In a new interview with CNN’s Kate Bolduan, President Barack Obama expanded on the announcement he made on Iraq Thursday afternoon. The president maintained that there will be no larger military intervention in Iraq before the 300 “advisors” he said would be going in to help retrain the Iraqi army.
“We gave Iraq the chance to have an inclusive democracy,” Obama said, “to work across sectarian lines to provide a better future for their children. And unfortunately what we’ve seen is a breakdown of trust.”
“Part of the task now is to see whether Iraqi leaders are prepared to rise above sectarian motivations, come together, compromise,” he continued. “If they can’t, there’s not going to be a military solution to this problem. There’s no amount of American firepower that’s going to be able to hold the country together.”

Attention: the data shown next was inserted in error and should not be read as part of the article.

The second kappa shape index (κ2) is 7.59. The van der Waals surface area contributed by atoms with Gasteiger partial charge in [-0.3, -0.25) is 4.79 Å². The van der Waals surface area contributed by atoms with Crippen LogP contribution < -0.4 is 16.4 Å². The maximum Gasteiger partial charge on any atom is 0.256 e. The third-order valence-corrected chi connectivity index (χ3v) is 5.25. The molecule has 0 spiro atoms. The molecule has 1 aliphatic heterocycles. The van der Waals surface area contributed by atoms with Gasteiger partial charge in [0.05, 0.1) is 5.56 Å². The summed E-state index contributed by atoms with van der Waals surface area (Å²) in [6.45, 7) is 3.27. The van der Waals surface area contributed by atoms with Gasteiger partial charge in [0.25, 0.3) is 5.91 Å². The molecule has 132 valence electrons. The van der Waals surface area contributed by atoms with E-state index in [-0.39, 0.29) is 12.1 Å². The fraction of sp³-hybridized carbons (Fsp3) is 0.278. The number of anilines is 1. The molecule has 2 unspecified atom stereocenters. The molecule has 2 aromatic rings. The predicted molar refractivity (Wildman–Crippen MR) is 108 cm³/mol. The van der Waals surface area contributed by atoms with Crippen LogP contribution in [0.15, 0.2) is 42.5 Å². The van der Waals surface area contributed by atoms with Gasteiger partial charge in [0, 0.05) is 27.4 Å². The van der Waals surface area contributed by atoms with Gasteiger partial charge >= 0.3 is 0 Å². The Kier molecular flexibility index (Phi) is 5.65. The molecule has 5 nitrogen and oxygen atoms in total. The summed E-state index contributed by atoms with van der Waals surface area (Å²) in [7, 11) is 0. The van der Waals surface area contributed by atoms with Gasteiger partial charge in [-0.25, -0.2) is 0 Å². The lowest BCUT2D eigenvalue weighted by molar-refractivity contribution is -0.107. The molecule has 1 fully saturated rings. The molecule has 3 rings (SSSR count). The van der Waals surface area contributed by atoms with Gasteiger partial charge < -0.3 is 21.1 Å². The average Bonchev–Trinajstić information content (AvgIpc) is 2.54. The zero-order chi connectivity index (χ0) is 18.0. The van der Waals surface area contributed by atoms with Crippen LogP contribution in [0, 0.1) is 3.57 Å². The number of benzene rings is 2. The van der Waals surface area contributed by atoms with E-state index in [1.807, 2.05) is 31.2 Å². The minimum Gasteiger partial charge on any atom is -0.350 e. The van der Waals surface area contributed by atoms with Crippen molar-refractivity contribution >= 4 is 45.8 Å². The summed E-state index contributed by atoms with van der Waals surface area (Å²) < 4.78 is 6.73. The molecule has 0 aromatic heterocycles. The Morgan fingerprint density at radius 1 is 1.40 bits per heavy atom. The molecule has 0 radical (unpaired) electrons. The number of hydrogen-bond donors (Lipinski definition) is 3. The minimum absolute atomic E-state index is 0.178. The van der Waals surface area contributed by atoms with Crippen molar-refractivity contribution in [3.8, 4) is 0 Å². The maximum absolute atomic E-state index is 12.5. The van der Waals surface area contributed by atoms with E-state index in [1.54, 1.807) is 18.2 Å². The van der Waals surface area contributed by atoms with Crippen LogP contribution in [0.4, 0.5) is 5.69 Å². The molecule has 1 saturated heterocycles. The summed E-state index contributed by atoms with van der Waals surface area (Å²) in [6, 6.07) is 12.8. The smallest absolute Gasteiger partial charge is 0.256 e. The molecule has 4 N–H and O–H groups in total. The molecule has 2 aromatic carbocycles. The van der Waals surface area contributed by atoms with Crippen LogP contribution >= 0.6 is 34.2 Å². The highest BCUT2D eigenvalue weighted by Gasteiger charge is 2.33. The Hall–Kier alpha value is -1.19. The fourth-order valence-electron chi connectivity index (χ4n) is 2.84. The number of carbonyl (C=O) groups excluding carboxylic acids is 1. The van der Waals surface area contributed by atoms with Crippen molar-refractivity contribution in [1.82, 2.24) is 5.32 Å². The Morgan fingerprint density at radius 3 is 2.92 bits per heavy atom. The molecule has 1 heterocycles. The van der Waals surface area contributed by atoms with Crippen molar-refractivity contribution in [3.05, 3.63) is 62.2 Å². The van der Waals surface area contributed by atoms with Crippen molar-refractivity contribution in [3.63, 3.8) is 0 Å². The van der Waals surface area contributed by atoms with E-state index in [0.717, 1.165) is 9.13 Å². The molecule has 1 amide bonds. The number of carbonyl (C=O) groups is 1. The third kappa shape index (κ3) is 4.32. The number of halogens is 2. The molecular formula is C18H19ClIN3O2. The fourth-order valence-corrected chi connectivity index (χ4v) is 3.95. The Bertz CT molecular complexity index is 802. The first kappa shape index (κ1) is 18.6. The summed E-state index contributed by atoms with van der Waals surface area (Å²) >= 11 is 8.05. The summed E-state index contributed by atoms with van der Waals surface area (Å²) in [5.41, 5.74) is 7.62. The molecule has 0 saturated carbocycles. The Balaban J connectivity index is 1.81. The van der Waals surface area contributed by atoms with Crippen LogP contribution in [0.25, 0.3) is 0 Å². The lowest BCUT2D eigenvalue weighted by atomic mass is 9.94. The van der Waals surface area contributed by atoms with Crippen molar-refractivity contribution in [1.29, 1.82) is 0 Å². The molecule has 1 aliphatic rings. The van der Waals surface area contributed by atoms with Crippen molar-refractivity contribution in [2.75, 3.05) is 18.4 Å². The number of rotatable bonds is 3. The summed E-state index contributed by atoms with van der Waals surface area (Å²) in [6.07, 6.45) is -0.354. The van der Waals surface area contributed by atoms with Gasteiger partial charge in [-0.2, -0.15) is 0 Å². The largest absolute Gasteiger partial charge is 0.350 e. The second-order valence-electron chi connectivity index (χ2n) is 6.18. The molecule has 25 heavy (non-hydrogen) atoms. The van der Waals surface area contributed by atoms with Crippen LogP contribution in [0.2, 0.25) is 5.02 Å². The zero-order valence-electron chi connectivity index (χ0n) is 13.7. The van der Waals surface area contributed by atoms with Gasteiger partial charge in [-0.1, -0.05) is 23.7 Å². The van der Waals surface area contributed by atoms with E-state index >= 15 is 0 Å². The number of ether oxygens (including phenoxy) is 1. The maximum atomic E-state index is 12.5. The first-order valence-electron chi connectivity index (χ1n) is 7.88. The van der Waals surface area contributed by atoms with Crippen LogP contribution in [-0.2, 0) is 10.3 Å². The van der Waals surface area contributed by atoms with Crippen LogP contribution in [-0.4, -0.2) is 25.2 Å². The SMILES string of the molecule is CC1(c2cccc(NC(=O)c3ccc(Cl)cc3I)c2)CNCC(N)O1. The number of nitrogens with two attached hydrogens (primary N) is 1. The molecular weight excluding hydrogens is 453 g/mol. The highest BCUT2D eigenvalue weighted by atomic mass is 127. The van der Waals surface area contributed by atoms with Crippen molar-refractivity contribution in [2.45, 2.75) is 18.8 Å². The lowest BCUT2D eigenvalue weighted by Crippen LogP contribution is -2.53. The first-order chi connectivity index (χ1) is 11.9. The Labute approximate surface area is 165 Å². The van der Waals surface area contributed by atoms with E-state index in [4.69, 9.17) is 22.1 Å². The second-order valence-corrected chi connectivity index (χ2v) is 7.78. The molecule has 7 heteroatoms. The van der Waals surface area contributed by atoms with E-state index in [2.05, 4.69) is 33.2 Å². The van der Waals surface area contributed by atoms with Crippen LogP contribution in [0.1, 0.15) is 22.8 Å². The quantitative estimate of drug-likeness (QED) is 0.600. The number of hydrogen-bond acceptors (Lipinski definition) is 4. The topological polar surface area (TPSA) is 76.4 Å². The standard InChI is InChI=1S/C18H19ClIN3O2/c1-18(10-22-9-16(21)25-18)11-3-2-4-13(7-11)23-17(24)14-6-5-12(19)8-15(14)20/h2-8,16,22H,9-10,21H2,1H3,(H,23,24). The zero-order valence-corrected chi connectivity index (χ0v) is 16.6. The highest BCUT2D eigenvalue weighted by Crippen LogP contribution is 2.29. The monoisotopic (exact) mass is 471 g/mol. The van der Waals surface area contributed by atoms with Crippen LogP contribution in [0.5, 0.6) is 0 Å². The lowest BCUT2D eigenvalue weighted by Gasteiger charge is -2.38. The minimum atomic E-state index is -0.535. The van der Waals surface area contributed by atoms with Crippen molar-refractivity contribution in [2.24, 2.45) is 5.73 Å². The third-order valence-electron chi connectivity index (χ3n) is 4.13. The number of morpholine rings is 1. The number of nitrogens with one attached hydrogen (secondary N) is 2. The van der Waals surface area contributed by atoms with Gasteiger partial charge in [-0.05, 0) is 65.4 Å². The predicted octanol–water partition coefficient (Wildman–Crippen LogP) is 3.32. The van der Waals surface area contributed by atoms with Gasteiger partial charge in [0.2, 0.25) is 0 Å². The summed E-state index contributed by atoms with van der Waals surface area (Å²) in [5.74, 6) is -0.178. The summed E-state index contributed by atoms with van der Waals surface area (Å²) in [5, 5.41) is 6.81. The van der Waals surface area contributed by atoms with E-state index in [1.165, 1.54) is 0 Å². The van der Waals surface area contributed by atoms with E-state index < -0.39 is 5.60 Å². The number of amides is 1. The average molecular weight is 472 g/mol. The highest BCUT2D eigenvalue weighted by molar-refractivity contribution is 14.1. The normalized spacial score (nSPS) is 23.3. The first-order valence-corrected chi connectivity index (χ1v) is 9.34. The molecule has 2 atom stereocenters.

Asked by Bolduan if, by going into Iraq and supporting the current regime there, America will be viewed as taking the side of the Shi’ites, who are allied with Iran, Obama said “no” because initially the U.S. will only be doing an “assessment” of their military capabilities.
In the end, President Obama did not seem particularly optimistic that the U.S. would be able to affect change in Iraq. Asked if anyone will be capable of unifying Iraq, he said, “I think we’ll know soon enough, they don’t have a lot of time.”
“Ultimately what I think the vast majority of Americans understand is that we can’t do it for them,” he concluded, “and we certainly can’t redeploy tens of thousands of U.S. troops to try to keep a lid on the problem if the people themselves don’t want to solve it.”
Bolduan’s full interview with Obama will air Monday morning on CNN’s New Day.
Watch video below, via CNN
[Photo via screengrab]
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